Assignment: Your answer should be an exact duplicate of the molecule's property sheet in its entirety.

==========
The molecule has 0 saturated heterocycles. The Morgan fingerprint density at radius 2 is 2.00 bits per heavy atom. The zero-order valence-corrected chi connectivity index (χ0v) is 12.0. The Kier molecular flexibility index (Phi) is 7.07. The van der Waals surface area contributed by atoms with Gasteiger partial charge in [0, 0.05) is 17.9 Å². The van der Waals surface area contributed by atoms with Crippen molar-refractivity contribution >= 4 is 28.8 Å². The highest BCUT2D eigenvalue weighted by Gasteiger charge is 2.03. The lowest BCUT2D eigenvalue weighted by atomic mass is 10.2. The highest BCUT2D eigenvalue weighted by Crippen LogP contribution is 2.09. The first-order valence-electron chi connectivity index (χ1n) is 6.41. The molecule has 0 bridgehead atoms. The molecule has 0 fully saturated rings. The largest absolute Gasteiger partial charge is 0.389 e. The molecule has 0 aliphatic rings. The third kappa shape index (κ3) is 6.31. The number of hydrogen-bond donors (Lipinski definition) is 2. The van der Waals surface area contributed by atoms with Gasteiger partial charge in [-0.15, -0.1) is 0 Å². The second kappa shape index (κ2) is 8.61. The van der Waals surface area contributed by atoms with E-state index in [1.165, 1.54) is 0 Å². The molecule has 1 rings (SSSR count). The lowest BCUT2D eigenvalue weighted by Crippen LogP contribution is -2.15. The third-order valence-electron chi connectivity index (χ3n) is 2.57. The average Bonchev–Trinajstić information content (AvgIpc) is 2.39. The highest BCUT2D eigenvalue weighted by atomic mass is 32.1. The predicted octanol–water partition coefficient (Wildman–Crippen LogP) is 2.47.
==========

The molecule has 0 saturated heterocycles. The Morgan fingerprint density at radius 2 is 2.00 bits per heavy atom. The zero-order valence-corrected chi connectivity index (χ0v) is 12.0. The Kier molecular flexibility index (Phi) is 7.07. The van der Waals surface area contributed by atoms with Gasteiger partial charge in [0, 0.05) is 17.9 Å². The van der Waals surface area contributed by atoms with Crippen molar-refractivity contribution >= 4 is 28.8 Å². The highest BCUT2D eigenvalue weighted by Gasteiger charge is 2.03. The lowest BCUT2D eigenvalue weighted by atomic mass is 10.2. The highest BCUT2D eigenvalue weighted by Crippen LogP contribution is 2.09. The first-order valence-electron chi connectivity index (χ1n) is 6.41. The molecule has 0 bridgehead atoms. The molecule has 0 fully saturated rings. The largest absolute Gasteiger partial charge is 0.389 e. The molecule has 0 aliphatic rings. The third kappa shape index (κ3) is 6.31. The number of hydrogen-bond donors (Lipinski definition) is 2. The van der Waals surface area contributed by atoms with Gasteiger partial charge in [-0.15, -0.1) is 0 Å². The second kappa shape index (κ2) is 8.61. The van der Waals surface area contributed by atoms with E-state index in [1.165, 1.54) is 0 Å². The molecule has 1 rings (SSSR count). The lowest BCUT2D eigenvalue weighted by Crippen LogP contribution is -2.15. The third-order valence-electron chi connectivity index (χ3n) is 2.57. The average Bonchev–Trinajstić information content (AvgIpc) is 2.39. The highest BCUT2D eigenvalue weighted by atomic mass is 32.1. The predicted octanol–water partition coefficient (Wildman–Crippen LogP) is 2.47.